Award-winning environmentalist pens eye-popping mea culpa, apologizes for his part in ‘climate scare’

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A high profile environmental activist issued a formal apology for the “fear mongering” created by those warning of climate change and had his article pulled by Forbes.

Michael Shellenberger, winner of the 2008 Green Book Award and Time’s “Hero of the Environment,” said he was speaking on behalf of other environmentalists when he announced he wanted to “formally apologize for the climate scare we created over the last 30 years.”

(Image: YouTube screenshot)

The author of the new book, “Apocalypse Never: Why Environmental Alarmism Hurts Us All,” dismantled a dozen climate myths in a piece published by Forbes on Monday. But links to the article lead to a message that the page is “no longer active.”

Shellenberger noted that “Forbes censored it.”

“I know things are crazy right now but this is really a big deal,” One America News journalist Jack Posobiec noted in a tweet, referring to Shellenberger’s remarks but linking to a Breitbart article. Other sources began to share the article as well.

“Climate change is happening. It’s just not the end of the world. It’s not even our most serious environmental problem,” Shellenberger wrote in the piece which was carried by online magazine Quillette. “I may seem like a strange person to be saying all of this. I have been a climate activist for 20 years and an environmentalist for 30.”

He went on to explain that he felt “an obligation to apologize for how badly we environmentalists have misled the public,” noting that he was asked to be an expert reviewer for the Intergovernmental Panel on Climate Change as well as serve as an energy expert for the U.S. Congress.

He went on to note different climate change claims that actually have no scientific backing.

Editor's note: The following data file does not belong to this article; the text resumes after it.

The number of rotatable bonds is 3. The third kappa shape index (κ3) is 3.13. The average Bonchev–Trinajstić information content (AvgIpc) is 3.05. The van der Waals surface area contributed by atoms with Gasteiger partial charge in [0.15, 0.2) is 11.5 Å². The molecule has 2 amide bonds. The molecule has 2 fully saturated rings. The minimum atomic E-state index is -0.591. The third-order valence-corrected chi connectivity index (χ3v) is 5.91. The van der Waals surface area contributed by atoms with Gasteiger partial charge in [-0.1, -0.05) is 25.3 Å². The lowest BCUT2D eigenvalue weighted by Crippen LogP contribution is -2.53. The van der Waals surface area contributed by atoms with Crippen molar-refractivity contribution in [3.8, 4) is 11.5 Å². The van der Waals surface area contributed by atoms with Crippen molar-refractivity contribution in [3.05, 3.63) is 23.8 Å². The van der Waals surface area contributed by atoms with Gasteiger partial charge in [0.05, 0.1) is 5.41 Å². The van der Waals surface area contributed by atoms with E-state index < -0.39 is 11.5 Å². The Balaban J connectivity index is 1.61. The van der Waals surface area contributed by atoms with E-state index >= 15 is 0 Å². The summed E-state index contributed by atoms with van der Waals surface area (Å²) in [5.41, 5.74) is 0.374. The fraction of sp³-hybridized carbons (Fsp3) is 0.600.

“Humans are not causing a ‘sixth mass extinction,’” Shellenberger noted, adding that climate change “is not making natural disasters worse” and that, contrary to activists’ claims, the Amazon “is not ‘the lungs of the world.'”

“Fires have declined 25% around the world since 2003,” he clarified, but pointed out that the increase in the number of fires in Australia and California is the result – not of climate change – but of a “build-up of wood fuel and more houses near forests.”

“Carbon emissions have been declining in rich nations for decades and peaked in Britain, Germany and France in the mid-seventies,” he wrote.

“We produce 25% more food than we need and food surpluses will continue to rise as the world gets hotter,” he contended, adding that wood fuel “is far worse for people and wildlife than fossil fuels.”

I know that the above facts will sound like ‘climate denialism’ to many people. But that just shows the power of climate alarmism,” he wrote, noting that the “facts come from the best-available scientific studies.”

“Some people will, when they read this, imagine that I’m some right-wing anti-environmentalist. I’m not,”  Shellenberger told readers, giving some more background on his own environmental journey and revealing that he had “mostly avoided speaking out against the climate scare” because he was “embarrassed.”

“After all, I am as guilty of alarmism as any other environmentalist. For years, I referred to climate change as an ‘existential’ threat to human civilization, and called it a ‘crisis,'” he admitted.

Shellenberger noted that the main reason for not speaking up, however, was a fear of “losing friends and funding,” recounting that when he did speak up over the years, he “suffered harsh consequences.” He admitted that he had not spoken up even when “outstanding scientist, good man, and friend of mine, Roger Pielke, Jr., a lifelong progressive Democrat and environmentalist” was attacked after he testified in favor of carbon regulations.

“But then, last year, things spiraled out of control,” Shellenberger wrote.

“Alexandria Ocasio-Cortez said, ‘The world is going to end in twelve years if we don’t address climate change.” Britain’s most high-profile environmental group claimed ‘Climate Change Kills Children,’” he explained, giving other examples of misinformation that sent people into a panic about the reality of climate change.

“As a result, half of the people surveyed around the world last year said they thought climate change would make humanity extinct,” Shellenberger wrote, adding that his “formal apology for our fear-mongering” can be found in his new book.

“Once you realize just how badly misinformed we have been, often by people with plainly unsavory or unhealthy motivations, it is hard not to feel duped,” he wrote.


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